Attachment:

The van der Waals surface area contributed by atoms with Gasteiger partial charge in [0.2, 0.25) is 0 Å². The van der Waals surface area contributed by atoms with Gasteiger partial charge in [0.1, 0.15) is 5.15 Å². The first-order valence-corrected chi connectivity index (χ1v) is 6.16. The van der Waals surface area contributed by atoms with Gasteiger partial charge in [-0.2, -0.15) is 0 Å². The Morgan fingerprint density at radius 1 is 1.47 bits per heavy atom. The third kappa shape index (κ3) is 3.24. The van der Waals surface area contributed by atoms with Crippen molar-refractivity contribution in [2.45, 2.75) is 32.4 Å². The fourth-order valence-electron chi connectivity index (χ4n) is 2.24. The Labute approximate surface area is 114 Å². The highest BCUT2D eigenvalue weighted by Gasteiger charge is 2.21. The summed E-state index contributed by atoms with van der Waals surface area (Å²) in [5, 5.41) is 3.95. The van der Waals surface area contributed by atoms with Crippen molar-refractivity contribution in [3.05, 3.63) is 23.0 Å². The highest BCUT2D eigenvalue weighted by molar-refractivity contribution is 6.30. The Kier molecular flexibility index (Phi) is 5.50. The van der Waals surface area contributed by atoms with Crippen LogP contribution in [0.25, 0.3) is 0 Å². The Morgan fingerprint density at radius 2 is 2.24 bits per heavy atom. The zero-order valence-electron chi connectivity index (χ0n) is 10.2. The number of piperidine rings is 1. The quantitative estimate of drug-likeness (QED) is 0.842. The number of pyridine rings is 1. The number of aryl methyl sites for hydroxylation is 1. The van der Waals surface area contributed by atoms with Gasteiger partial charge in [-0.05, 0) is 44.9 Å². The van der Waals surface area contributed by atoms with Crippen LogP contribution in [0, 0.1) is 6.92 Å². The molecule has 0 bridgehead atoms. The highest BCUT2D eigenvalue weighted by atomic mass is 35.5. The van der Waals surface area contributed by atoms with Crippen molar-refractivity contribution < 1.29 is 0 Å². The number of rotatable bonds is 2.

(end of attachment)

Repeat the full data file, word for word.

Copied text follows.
The van der Waals surface area contributed by atoms with Gasteiger partial charge in [0.2, 0.25) is 0 Å². The van der Waals surface area contributed by atoms with Gasteiger partial charge in [0.1, 0.15) is 5.15 Å². The first-order valence-corrected chi connectivity index (χ1v) is 6.16. The van der Waals surface area contributed by atoms with Gasteiger partial charge in [-0.2, -0.15) is 0 Å². The Morgan fingerprint density at radius 1 is 1.47 bits per heavy atom. The third kappa shape index (κ3) is 3.24. The van der Waals surface area contributed by atoms with Crippen molar-refractivity contribution in [2.45, 2.75) is 32.4 Å². The fourth-order valence-electron chi connectivity index (χ4n) is 2.24. The Labute approximate surface area is 114 Å². The highest BCUT2D eigenvalue weighted by Gasteiger charge is 2.21. The summed E-state index contributed by atoms with van der Waals surface area (Å²) in [5, 5.41) is 3.95. The van der Waals surface area contributed by atoms with Crippen molar-refractivity contribution in [3.05, 3.63) is 23.0 Å². The highest BCUT2D eigenvalue weighted by molar-refractivity contribution is 6.30. The Kier molecular flexibility index (Phi) is 5.50. The van der Waals surface area contributed by atoms with Crippen LogP contribution in [0.25, 0.3) is 0 Å². The Morgan fingerprint density at radius 2 is 2.24 bits per heavy atom. The zero-order valence-electron chi connectivity index (χ0n) is 10.2. The number of piperidine rings is 1. The quantitative estimate of drug-likeness (QED) is 0.842. The number of pyridine rings is 1. The number of aryl methyl sites for hydroxylation is 1. The van der Waals surface area contributed by atoms with Gasteiger partial charge in [-0.05, 0) is 44.9 Å². The van der Waals surface area contributed by atoms with Crippen LogP contribution in [0, 0.1) is 6.92 Å². The molecule has 0 bridgehead atoms. The highest BCUT2D eigenvalue weighted by atomic mass is 35.5. The van der Waals surface area contributed by atoms with Crippen molar-refractivity contribution < 1.29 is 0 Å². The number of rotatable bonds is 2.